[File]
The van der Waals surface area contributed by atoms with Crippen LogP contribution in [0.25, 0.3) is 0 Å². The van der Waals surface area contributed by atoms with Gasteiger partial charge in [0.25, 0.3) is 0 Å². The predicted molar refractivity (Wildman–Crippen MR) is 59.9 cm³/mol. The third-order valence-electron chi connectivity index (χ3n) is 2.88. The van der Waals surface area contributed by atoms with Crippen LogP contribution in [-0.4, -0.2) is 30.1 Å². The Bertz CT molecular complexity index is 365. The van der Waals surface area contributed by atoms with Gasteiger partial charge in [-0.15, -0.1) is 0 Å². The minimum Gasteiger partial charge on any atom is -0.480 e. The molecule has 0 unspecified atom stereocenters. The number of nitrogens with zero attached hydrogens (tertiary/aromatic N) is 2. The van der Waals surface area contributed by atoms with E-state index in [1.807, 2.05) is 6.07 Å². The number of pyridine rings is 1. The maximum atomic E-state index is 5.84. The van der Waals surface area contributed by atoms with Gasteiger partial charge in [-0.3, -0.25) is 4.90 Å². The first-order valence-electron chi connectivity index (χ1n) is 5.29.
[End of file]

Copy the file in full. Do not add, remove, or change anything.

The van der Waals surface area contributed by atoms with Crippen LogP contribution in [0.25, 0.3) is 0 Å². The van der Waals surface area contributed by atoms with Gasteiger partial charge in [0.25, 0.3) is 0 Å². The predicted molar refractivity (Wildman–Crippen MR) is 59.9 cm³/mol. The third-order valence-electron chi connectivity index (χ3n) is 2.88. The van der Waals surface area contributed by atoms with Crippen LogP contribution in [-0.4, -0.2) is 30.1 Å². The Bertz CT molecular complexity index is 365. The van der Waals surface area contributed by atoms with Gasteiger partial charge in [-0.15, -0.1) is 0 Å². The minimum Gasteiger partial charge on any atom is -0.480 e. The molecule has 0 unspecified atom stereocenters. The number of nitrogens with zero attached hydrogens (tertiary/aromatic N) is 2. The van der Waals surface area contributed by atoms with E-state index in [1.807, 2.05) is 6.07 Å². The number of pyridine rings is 1. The maximum atomic E-state index is 5.84. The van der Waals surface area contributed by atoms with Gasteiger partial charge in [-0.3, -0.25) is 4.90 Å². The first-order valence-electron chi connectivity index (χ1n) is 5.29.